Kaiserhof has “Heuriger” in its name. On the sign, the word “Heuriger” is enclosed in quotation marks, and there is probably a good reason for that. Clearly, Kaiserhof does not produce its own wines; the “wine recommendations” standing in the room’s corner come from the same region but are produced by someone else. If anything, Kaiserhof looks like a convenient place in the village center for the locals to gather for a beer and a snack on Fridays. Compared to “real” Heurige in the vicinity, it is too dark, too simple, and too closely located next to the village’s church. It also specializes in burgers, for God’s sake.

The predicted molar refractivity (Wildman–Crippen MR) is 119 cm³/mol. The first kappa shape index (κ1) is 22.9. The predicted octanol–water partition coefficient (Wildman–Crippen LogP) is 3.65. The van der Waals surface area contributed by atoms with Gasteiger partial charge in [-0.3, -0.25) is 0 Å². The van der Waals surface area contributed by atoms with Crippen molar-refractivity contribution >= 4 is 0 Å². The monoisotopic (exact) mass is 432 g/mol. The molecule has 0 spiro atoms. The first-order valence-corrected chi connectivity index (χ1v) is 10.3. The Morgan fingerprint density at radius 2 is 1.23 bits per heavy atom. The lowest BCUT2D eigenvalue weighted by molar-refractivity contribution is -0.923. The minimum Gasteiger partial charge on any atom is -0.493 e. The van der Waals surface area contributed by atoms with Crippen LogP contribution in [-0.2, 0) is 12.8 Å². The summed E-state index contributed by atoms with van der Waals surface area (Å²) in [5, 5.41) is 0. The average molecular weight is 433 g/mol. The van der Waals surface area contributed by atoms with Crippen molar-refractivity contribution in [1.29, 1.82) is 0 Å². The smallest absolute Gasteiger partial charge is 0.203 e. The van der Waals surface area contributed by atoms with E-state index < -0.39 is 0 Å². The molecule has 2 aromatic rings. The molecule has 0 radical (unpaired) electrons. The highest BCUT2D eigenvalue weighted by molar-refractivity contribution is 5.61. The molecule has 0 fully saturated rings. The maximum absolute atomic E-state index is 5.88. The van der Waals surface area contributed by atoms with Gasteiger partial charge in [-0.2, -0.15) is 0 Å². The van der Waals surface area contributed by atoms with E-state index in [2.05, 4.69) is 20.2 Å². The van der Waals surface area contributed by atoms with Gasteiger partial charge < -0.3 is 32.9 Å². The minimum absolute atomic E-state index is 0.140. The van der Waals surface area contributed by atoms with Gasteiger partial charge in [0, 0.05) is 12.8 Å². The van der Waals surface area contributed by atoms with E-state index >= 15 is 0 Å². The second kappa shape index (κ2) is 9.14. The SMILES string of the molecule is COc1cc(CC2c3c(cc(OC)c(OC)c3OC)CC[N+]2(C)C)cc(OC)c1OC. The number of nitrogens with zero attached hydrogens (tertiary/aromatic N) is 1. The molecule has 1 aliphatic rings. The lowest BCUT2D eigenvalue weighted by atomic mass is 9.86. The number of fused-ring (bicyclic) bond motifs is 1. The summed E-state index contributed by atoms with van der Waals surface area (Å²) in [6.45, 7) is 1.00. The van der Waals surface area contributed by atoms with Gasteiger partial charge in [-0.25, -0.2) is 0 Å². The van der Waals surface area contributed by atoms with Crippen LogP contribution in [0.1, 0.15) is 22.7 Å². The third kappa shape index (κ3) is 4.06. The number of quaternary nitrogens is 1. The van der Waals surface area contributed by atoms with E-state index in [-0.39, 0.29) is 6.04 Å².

I was not expecting a good Brettljause (while waiting for it I was actually blaming myself for not choosing a better place), so got very positively surprised when it turned out good. Later on, when reading on the restaurant’s web page that all the ingredients came from the local producers, I understood the origins of the great taste, but my first impression was very favourable and powerful.
Apart from a bit of cartilage in the Schweinsbraten and the expected bland cheese, there was nothing to complain about this Brettljause. Both the Verhackertes and the liver spread were excellent, and when I say this about liver, it must be quite special indeed. The salami and the Geselchtes were top quality, and the presence of a few grapes and a truly strong Styrian horseradish made the dish much more enjoyable than the ambience had seemed to suggest. I would not go as far as to recommend going to Kaiserhof, but if you end up there, do not consider that an error.